The Forest Service has spent about $50 million over the last 25 years to protect the Sawtooth National Recreation Area in central Idaho from the spread of subdivisions. Its work is about 90 percent complete - conservation easements protect most private land - but unless the Forest Service can work out a last-minute deal, rancher Bob Piva will sell his 160 acres in the Stanley Basin to the highest bidder. His 20 meadow lots with views of jagged peaks could bring $50,000 an acre.


The impending subdivision comes after the Forest Service restricted the size of his herd, which Piva says made grazing cows there unprofitable. So he chose to sell and says that the Forest Service missed its chance to protect the land.


"They've had 25 years to get this thing completed and they can't seem to get it done," he says.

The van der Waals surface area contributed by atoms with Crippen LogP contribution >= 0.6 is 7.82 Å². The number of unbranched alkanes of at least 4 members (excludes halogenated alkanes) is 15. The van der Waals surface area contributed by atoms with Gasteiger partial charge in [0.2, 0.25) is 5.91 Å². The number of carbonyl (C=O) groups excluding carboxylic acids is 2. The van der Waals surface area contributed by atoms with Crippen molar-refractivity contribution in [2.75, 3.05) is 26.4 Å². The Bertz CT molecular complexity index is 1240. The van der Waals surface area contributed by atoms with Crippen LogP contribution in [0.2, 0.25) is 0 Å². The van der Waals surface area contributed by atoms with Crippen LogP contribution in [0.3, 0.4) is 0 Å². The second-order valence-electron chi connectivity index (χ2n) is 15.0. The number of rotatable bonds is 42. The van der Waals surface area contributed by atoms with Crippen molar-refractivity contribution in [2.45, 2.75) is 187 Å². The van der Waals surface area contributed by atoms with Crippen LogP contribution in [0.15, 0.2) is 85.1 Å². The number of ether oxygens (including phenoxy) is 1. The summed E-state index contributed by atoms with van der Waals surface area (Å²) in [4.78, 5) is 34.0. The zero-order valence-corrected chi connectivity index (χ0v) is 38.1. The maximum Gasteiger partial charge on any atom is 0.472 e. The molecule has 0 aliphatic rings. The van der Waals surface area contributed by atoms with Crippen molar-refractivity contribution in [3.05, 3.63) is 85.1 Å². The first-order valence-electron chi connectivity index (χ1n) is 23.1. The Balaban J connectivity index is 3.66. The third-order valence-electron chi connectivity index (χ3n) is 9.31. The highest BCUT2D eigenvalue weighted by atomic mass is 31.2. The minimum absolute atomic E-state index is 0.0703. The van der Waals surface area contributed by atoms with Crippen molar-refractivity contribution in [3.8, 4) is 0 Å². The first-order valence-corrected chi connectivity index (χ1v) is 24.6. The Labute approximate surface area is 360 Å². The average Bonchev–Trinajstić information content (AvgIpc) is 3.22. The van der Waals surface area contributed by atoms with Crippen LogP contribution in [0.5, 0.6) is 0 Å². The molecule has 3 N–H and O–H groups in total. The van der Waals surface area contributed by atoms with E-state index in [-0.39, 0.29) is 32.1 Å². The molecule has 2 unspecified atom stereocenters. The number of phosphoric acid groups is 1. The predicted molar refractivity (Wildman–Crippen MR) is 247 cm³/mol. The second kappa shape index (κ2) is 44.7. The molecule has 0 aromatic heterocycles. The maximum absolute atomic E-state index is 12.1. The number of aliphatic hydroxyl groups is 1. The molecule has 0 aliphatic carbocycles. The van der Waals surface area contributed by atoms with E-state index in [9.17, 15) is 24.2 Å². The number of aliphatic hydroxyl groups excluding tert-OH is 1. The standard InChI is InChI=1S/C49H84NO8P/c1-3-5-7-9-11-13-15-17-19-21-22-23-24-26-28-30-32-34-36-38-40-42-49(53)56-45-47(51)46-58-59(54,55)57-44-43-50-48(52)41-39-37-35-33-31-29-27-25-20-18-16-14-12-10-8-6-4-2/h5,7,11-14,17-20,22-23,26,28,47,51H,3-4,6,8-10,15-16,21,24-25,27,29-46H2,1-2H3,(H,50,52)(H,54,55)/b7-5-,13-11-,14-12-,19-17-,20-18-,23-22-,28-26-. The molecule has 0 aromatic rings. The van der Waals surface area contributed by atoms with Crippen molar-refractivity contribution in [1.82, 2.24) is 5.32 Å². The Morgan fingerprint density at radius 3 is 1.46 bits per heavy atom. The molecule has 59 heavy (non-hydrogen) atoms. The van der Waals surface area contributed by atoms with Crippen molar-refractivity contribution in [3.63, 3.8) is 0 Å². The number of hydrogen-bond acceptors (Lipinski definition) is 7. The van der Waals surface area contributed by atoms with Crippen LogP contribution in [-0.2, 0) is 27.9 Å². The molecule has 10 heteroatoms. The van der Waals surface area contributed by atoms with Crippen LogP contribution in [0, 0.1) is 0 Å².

Steve Rinella, a ranger on the 756,000-acre recreation area, says that protecting the Piva property had always been a top priority, but Congress only appropriated money for a conservation easement after Piva threatened to bring in bulldozers. And when the $1.24 million offer came through, it wasn't enough - Piva thinks he can get more than $8 million by selling to homebuyers.


The Sawtooths may get a final chance. Piva and the Sawtooth Society, a private conservation group, are jointly funding a new appraisal. If Piva accepts the appraisal's value, the Forest Service says it will try to match the price.


*Gabriel Ross